I’ve read a lot on courtship in the past. Obviously, once I married my interest in it waned. The subject has been brought back to my mind by discussions with parents whose children are of marriage age, and by this article at the web site Domestic Felicity LAF (Ladies Against Feminism) linked to:
While I agree with everything in this article, the author doesn’t deal with the argument I feel is really compelling. The author admits there is a lot she could discuss on the matter, so I don’t mean to imply she isn’t aware of the argument. Having said this, the fundamental reason for my rejection of the modern view of dating is that the Bible uses marriage as a picture of Christ and His church. I’ve read in more than one article on marriage that the state of our marriage is about more than being happier, but the bigger implication is that we tell a lie about the gospel when the husband fails to live sacrificially in terms of his wife and when the wife fails to submit to the authority of her husband. We undermine our witness to the world when we live our marriages outside of the gospel.
As the church is preparing for the great wedding feast day, so a young woman ought to be adorning herself for her great wedding day. She ought to be cultivating the gifts God has given her trusting those gifts were given to her for a man God is preparing for her. The modern practice of dating, of giving oneself intimately (either emotionally or physically) to several partners before settling for the boring reality of monogomy, seems a horrible defilement of the picture the Bible paints of Christ and His church.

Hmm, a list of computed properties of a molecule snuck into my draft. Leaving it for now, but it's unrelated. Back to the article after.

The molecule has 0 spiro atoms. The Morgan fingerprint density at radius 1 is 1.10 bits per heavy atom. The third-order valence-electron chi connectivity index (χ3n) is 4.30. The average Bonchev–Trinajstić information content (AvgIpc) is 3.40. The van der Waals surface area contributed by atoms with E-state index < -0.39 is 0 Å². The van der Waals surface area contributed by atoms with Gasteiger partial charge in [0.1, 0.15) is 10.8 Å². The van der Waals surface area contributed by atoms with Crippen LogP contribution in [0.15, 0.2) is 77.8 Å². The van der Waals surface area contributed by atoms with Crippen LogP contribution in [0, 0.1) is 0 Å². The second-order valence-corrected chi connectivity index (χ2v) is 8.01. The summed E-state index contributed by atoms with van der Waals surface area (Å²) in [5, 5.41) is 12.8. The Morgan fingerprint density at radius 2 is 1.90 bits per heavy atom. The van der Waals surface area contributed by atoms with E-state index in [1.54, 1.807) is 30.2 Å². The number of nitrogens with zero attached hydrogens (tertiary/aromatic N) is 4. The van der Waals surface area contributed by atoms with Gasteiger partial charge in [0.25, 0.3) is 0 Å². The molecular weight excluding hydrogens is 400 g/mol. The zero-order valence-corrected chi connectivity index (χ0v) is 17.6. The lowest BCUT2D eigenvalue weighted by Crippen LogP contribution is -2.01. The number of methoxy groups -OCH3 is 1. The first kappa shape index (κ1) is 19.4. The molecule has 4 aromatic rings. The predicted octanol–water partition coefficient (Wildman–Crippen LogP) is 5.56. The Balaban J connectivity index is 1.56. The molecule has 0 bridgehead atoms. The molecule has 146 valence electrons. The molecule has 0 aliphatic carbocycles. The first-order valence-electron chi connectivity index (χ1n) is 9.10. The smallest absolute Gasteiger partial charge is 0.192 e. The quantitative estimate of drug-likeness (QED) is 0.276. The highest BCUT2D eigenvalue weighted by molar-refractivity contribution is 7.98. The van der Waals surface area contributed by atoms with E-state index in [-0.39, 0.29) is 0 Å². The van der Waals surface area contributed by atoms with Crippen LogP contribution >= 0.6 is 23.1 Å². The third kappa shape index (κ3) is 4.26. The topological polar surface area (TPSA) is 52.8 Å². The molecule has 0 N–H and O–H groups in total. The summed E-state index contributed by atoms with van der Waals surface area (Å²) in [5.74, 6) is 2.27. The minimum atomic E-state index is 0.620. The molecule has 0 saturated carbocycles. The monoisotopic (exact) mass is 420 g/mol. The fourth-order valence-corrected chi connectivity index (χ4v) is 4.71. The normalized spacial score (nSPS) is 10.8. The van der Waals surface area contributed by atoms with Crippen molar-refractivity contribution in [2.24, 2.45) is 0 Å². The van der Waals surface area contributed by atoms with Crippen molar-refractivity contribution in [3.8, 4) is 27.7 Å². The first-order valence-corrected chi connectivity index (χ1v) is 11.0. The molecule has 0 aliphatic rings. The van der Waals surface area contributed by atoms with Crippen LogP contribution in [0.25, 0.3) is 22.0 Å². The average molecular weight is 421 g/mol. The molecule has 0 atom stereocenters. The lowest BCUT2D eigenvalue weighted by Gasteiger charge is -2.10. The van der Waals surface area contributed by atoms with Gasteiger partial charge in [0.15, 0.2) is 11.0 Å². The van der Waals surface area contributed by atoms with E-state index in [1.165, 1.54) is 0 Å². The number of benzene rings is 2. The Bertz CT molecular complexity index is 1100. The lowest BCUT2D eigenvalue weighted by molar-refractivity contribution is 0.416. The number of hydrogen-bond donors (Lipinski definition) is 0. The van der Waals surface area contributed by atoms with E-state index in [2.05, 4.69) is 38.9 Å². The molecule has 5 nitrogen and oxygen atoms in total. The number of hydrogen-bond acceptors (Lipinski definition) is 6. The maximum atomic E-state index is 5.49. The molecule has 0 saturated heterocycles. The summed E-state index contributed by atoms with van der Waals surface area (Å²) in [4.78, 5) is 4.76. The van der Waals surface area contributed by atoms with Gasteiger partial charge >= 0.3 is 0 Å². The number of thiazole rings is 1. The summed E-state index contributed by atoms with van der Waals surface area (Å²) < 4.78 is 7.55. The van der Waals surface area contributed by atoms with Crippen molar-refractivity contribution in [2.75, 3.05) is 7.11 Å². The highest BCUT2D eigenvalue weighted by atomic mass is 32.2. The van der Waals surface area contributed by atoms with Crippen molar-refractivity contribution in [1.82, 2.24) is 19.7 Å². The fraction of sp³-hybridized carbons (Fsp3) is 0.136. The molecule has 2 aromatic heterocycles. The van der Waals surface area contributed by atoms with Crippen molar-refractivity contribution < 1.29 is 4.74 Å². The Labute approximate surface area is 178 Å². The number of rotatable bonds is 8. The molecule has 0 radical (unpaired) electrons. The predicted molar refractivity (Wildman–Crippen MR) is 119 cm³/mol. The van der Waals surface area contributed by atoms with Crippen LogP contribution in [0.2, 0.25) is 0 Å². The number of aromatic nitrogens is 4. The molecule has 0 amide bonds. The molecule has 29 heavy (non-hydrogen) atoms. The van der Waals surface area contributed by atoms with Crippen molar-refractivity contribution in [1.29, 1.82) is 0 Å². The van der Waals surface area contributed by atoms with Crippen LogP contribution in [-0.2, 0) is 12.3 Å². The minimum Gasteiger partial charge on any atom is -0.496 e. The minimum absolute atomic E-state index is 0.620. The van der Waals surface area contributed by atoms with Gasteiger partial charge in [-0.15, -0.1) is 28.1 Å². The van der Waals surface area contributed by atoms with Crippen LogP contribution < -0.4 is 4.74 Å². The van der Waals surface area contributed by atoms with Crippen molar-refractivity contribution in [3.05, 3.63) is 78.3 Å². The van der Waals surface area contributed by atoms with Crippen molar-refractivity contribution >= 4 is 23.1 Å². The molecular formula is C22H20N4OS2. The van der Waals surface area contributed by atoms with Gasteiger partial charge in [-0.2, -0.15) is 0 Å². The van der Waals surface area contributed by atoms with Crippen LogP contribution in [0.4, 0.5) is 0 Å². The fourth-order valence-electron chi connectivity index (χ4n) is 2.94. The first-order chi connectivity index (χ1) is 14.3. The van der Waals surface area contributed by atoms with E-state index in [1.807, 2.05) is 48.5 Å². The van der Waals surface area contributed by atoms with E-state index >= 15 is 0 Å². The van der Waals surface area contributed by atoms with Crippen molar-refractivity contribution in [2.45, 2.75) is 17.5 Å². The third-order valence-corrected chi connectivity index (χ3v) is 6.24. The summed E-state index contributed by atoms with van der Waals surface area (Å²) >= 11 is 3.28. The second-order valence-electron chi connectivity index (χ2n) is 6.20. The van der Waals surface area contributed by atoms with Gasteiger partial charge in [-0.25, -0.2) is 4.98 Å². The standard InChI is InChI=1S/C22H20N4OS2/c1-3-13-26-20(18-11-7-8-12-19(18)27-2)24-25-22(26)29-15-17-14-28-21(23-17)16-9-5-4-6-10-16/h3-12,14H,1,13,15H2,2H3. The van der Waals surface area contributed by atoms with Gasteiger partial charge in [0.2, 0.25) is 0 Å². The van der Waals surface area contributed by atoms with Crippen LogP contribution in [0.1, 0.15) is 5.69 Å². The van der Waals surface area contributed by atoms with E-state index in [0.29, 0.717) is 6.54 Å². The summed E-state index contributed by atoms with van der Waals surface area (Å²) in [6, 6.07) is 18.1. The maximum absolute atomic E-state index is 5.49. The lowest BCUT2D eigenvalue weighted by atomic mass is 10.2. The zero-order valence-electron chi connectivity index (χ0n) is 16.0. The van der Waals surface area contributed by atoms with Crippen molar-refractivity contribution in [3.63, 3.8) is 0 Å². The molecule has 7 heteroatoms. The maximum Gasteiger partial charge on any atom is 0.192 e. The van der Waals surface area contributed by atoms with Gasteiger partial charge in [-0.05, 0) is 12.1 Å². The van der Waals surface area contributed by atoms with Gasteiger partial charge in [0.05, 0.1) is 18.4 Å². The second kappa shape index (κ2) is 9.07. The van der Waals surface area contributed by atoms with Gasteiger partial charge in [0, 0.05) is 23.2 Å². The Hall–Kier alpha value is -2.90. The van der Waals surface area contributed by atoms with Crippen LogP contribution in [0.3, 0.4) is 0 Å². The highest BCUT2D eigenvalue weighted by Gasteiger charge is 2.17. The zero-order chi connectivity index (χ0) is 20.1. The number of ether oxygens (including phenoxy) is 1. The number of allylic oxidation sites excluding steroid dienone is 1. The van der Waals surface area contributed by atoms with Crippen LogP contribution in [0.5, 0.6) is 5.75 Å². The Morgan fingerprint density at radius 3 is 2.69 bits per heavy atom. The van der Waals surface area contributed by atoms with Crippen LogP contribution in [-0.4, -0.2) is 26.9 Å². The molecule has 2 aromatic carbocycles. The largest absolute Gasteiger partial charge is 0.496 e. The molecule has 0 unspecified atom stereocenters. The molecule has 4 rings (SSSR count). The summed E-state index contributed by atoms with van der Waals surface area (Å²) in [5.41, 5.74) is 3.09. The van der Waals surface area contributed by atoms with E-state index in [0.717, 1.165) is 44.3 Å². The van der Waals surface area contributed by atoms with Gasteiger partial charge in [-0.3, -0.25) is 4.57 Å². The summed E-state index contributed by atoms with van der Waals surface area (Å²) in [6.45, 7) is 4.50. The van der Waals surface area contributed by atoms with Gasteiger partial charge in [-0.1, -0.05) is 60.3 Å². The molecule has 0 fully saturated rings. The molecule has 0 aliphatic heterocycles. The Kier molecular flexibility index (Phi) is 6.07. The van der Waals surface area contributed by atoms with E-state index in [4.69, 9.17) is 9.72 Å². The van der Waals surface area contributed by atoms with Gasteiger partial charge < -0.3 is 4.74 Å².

As Christ is preparing a place for his bride, so a young man ought to be busy preparing for manhood and the responsibilities of providing for a family, not out proving his virility in partying and conquests.
Domestic Felicity does a great job of dealing with the practical reasons for rejecting the modern view of dating, but I believe all those reasons can be handled in one fell swoop by embracing the Biblical picture of marriage. When we handle relationships lightly and with self-centered motivations, we are handling the gospel with profane hands. We bring idols into the temple.
We do our young people a disservice by failing to prepare them for the realities of life before they get to adulthood. Do we believe that the God who created us knows what will bring true happiness and fulfillment, or do we think we know better? Is happiness found in pursuing our own lusts and desires, or in striving to be what God has created us to be? Are we teaching our children to bear witness to the gospel in word and deed always, or do we believe that stuff is a drag and they ought to be pursuing fleshly pleasures for right now? Do we want to be like the nations around us who “get” to follow other gods?
I think Christians who understand God’s sovereignty have even less excuse. If we believe that God has prepared our spouse for us, how can we engage in intimacy with someone we know we could never marry, either because they are an unbeliever, or because we know we are not suited for one another? How can we give to another what only belongs to our spouse?